Antigua Signals Possible Resolution to WTO Gambling Dispute
Antiguan officials indicated last week that there may finally be hope for resolving a long-running dispute over Internet gambling that the Caribbean island nation has escalated in recent months with threats of an unprecedented retaliation against U.S. intellectual property rights. Prime Minister Baldwin Spencer said a recent meeting with U.S. Vice President Joe Biden left him feeling “more encouraged than I have before” and that the two sides have been able to “gain momentum for a final settlement.” Spencer added that he now expects ongoing negotiations with the Office of the U.S. Trade Representative to accelerate with the presentation of “new and innovative proposals.”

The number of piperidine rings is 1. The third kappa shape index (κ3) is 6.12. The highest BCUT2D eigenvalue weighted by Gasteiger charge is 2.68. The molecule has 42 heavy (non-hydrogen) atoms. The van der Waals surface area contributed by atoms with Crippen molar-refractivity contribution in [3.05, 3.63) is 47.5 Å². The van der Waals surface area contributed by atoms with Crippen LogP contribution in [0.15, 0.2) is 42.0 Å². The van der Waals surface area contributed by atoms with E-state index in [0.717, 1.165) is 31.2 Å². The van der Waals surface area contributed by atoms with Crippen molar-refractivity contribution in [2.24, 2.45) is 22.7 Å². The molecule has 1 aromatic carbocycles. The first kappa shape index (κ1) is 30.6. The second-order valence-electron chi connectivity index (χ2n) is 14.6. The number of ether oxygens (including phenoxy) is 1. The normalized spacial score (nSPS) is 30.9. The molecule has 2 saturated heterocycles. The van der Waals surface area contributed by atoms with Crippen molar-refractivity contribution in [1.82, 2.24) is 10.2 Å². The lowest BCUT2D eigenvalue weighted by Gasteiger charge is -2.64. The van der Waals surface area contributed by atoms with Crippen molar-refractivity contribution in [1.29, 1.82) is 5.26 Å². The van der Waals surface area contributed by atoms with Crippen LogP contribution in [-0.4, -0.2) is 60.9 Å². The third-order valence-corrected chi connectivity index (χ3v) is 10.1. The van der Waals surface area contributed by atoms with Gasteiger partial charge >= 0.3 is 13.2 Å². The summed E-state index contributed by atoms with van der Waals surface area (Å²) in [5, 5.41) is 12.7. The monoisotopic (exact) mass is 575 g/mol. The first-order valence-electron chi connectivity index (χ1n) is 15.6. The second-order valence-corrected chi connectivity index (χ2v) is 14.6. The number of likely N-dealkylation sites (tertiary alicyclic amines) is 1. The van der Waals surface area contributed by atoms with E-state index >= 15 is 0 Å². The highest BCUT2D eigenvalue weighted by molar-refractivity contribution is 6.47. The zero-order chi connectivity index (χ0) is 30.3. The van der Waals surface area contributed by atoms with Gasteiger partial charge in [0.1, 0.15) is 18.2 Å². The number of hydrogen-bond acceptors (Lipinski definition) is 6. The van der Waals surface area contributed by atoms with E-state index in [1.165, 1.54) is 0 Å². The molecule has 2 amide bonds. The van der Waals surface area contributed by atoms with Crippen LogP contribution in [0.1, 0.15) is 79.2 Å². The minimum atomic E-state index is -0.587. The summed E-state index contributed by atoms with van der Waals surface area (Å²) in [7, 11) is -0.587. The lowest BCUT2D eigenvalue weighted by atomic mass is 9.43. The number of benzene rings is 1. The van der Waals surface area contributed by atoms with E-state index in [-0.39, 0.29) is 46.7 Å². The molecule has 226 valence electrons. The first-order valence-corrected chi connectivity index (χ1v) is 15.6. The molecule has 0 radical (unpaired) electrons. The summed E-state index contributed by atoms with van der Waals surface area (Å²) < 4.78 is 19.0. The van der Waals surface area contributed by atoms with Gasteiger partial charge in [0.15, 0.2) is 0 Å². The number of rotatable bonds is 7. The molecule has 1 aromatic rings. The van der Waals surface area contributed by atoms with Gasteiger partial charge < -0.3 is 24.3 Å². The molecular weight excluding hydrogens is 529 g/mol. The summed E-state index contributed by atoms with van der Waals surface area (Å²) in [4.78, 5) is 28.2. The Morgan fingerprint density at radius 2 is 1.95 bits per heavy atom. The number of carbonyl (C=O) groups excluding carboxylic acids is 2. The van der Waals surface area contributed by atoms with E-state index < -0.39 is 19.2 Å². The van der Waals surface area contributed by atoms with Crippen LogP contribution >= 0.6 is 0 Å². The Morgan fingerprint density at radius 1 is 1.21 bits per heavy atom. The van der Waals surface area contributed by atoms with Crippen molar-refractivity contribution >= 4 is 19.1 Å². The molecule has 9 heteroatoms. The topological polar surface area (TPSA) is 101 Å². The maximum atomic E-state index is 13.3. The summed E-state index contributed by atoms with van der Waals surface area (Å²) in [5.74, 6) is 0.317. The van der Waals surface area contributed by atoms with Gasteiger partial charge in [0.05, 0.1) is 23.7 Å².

In April, Antigua asked the U.S. to make “one last effort” to resolve this dispute, which centers on a nearly decade-old World Trade Organization ruling against the U.S. ban on Internet gambling. After what it said were repeated efforts to persuade the U.S. to comply with that ruling, Antigua threatened to suspend $21 million worth of U.S. intellectual property rights, possibly by setting up a subscription Web site allowing users to download U.S. movies, music and software without having to pay royalties to the copyright holders. U.S. officials have called the plan “government-authorized piracy” and warned that it would “hurt Antigua’s own interests,” for example by serving as “a major impediment to foreign investment in the Antiguan economy, particularly in high-tech industries.” Nevertheless, Spencer’s comments suggest that the threat has brought the U.S. to the negotiating table.